that an entrepreneur could benefit from the con- spent interacting with Facebook friends on the so-
tact-management possibilities offered by Face- cial network.
book. So if he really needs help or information
from strong or weak ties (Granovetter, 1985), Face-
book makes it very easy to get in touch with 6. Conclusion and implications
friends, family and other stakeholders. Hierarchical
regression results show that the statistically sig- This paper contributes to the research delta regard-
nificant predictor variables added significant im- ing the use of SNSs, in particular Facebook, in
provement to R2 (R2 change = .022, p<.001) and terms of success for micro and small enterprises.
thus the explanatory power of the model predicting Data on 1,971 firms, strongly representative for
business success. Our findings strongly indicate the ›ordinary‹ entrepreneurial activities in Germany,
importance of the predictor variables number of confirm and underline the importance of activity
Facebook friends and being capable of marketing in the social network Facebook in the German
capabilities in context of the social network Face- crafts business sector. Being active on Facebook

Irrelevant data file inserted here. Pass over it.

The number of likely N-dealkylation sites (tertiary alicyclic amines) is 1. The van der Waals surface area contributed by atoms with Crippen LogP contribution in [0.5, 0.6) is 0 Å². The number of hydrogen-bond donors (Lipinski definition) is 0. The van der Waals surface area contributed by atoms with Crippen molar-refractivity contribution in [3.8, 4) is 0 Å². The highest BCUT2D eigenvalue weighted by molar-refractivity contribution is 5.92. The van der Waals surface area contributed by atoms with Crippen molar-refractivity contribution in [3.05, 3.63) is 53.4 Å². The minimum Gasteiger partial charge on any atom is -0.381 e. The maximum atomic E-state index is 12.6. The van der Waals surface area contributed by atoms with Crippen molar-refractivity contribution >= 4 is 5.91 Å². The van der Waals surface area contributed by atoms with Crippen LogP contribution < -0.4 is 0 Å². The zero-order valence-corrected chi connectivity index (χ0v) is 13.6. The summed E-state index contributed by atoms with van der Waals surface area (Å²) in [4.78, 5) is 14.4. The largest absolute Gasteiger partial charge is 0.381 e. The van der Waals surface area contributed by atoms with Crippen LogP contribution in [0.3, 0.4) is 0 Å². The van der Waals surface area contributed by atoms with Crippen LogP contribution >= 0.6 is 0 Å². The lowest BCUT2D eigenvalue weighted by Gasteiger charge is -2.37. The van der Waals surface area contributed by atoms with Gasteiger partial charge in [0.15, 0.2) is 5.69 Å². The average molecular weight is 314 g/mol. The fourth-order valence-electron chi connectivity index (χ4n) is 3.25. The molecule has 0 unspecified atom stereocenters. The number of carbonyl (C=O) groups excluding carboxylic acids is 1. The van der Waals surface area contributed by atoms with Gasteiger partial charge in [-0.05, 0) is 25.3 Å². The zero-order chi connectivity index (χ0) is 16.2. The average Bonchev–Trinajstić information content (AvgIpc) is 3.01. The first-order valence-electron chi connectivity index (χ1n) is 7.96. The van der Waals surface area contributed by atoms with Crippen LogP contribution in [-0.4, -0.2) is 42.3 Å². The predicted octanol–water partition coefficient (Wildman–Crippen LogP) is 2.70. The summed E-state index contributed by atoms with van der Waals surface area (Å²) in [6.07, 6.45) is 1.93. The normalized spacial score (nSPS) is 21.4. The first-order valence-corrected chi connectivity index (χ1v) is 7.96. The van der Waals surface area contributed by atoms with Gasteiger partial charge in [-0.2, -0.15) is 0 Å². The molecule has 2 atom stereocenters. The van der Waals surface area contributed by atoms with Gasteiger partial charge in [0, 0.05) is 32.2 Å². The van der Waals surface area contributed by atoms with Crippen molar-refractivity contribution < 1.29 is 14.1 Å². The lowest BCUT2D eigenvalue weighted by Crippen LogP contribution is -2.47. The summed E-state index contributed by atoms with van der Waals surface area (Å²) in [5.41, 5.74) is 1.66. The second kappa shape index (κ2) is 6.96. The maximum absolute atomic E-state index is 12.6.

book (H2 and H3) in explaining business success. showed a highly significant effect on a firm’s per-
The determination coefficient (R2) in model 4 was formance. For entrepreneurs, our findings strongly
.664 (F = 49.254, p < .001), thus indicates that indicate that a high level of activity on Facebook
66.4 % of the variations in business success can be can bring high value to the company through the
explained. According to the F-values all models possibilities bound to a broad and diverse online-
are highly significant. network. Future research will have to address spe-
Finally, we conducted further analyses to check cific actions that entrepreneurs can undertake to
the robustness of our main findings. First, we re- most effectively make use of Facebook and other
ran our regressions using heteroskedasticity-con- SNSs. For researchers, our study underlines the in-
sistent (HC3) standard error estimators for the creasingly important role of Facebook on generat-
regression (Hayes/Cai, 2007). Hayes and Cai argue ing social capital and future research may there-
that these estimators should routinely be used fore study the activity of micro and small enter-
when conducting hypothesis tests using OLS re- prises on Facebook and the tools and activities that
gression giving greater comfort in the validity and most help the entrepreneur to achieve his goals. In
power of those tests. The additional analyses could terms of marketing capabilities we found evidence
well be used to double-check the results from the that these capabilities regarding Facebook activity
use of the OLS estimators against the results given are strongly associated with firm success.
from the use of a HC estimator, to make sure that Entrepreneurs who attributed themselves with